Atrial fibrillation (AF) is an irregularity of the heartbeat that leads to blood clots forming in the upper chambers of the heart (the atria). These clots can break free and travel through the bloodstream to the brain and cause a stroke. Drugs that slow clotting, such as oral anticoagulants (warfarin and other coumarin derivates) and antiplatelet agents (aspirin and others), reduce the risk of stroke in patients with atrial fibrillation. In this review of eight randomized trials, including 9598 patients, oral anticoagulants are shown to reduce the risk of stroke in patients with non-valvular AF and with no prior stroke or transient ischemic attack by one-third when compared with antiplatelet agents alone. Antiplatelet agents reduce stroke by about 20% in AF patients compared with no therapy, offering a less efficacious therapeutic option for those deemed not eligible for anticoagulation therapy. The threshold of absolute benefit that warrants anticoagulation remains controversial and depends on patient's preferences and availability of optimal anticoagulation monitoring.
Adjusted-dose warfarin and related oral anticoagulants reduce stroke, disabling stroke and other major vascular events for those with non-valvular AF by about one third when compared with antiplatelet therapy.
Non-valvular atrial fibrillation (AF) carries an increased risk of stroke mediated by embolism of stasis-precipitated thrombi originating in the left atrial appendage. Both oral anticoagulants and antiplatelet agents have proven effective for stroke prevention in most patients at high risk for vascular events, but primary stroke prevention in patients with non-valvular AF potentially merits separate consideration because of the suspected cardio-embolic mechanism of most strokes in AF patients.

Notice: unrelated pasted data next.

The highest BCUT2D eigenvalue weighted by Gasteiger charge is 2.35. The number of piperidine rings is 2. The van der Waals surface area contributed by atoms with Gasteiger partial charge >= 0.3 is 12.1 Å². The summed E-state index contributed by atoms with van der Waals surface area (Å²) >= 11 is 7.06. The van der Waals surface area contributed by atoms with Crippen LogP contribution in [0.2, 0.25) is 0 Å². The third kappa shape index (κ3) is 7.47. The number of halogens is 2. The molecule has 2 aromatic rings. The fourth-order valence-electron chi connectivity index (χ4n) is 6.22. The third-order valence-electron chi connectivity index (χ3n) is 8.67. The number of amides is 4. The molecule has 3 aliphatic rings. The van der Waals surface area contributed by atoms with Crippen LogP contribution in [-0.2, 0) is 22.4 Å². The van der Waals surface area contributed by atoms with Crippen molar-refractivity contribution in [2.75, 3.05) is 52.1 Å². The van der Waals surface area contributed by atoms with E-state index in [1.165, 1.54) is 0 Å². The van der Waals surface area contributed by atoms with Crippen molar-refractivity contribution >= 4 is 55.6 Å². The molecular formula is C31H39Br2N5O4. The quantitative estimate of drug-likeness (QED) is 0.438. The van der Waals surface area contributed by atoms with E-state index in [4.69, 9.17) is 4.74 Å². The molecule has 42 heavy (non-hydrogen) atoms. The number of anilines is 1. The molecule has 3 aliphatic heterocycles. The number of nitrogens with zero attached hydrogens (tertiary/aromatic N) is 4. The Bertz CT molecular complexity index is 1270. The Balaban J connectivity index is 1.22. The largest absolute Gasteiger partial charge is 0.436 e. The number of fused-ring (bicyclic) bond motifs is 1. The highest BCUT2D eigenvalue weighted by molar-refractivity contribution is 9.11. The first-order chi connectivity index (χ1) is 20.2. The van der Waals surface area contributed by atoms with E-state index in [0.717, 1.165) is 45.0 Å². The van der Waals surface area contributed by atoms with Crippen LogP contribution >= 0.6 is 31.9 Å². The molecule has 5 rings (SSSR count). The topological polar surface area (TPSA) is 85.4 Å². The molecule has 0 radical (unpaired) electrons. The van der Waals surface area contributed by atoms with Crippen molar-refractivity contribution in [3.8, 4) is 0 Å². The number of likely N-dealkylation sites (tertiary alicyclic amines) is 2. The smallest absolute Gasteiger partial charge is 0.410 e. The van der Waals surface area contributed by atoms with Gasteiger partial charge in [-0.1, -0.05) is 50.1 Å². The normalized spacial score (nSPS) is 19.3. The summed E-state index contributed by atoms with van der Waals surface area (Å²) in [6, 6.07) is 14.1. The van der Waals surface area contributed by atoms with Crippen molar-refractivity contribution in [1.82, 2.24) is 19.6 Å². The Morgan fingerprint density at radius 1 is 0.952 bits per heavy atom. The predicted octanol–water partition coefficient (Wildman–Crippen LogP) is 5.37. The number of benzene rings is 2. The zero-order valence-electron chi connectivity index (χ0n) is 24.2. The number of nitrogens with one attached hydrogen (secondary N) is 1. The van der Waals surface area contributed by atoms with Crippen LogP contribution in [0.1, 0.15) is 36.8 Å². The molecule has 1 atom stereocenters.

To characterize the relative effect of long-term oral anticoagulant treatment compared with antiplatelet therapy on major vascular events in patients with non-valvular AF and no history of stroke or transient ischemic attack (TIA).
We searched the Cochrane Stroke Group Trials Register (June 2006). We also searched the Cochrane Central Register of Controlled Trials (CENTRAL) (The Cochrane Library Issue 2, 2006), MEDLINE (1966 to June 2006) and EMBASE (1980 to June 2006). We contacted the Atrial Fibrillation Collaboration and experts working in the field to identify unpublished and ongoing trials.
All unconfounded, randomized trials in which long-term (more than four weeks) adjusted-dose oral anticoagulant treatment was compared with antiplatelet therapy in patients with chronic non-valvular AF.
Two review authors independently selected trials for inclusion, assessed quality and extracted data. The Peto method was used for combining odds ratios after assessing for heterogeneity.
Eight randomized trials, including 9598 patients, tested adjusted-dose warfarin versus aspirin (in dosages ranging from 75 to 325 mg/day) in AF patients without prior stroke or TIA. The mean overall follow up was 1.9 years/participant. Oral anticoagulants were associated with lower risk of all stroke (odds ratio (OR) 0.68, 95% confidence interval (CI) 0.54 to 0.85), ischemic stroke (OR 0.53, 95% CI 0.41 to 0.68) and systemic emboli (OR 0.48, 95% CI 0.25 to 0.90). All disabling or fatal strokes (OR 0.71, 95% CI 0.59 to 1.04) and myocardial infarction (OR 0.69, 95% CI 0.47 to 1.01) were substantially but not significantly reduced by oral anticoagulants. Vascular death (OR 0.93, 95% CI 0.75 to 1.15) and all cause mortality (OR 0.99, 95% CI 0.83 to 1.18), were similar with these treatments. Intracranial hemorrhages (OR 1.98, 95% CI 1.20 to 3.28) were increased by oral anticoagulant therapy.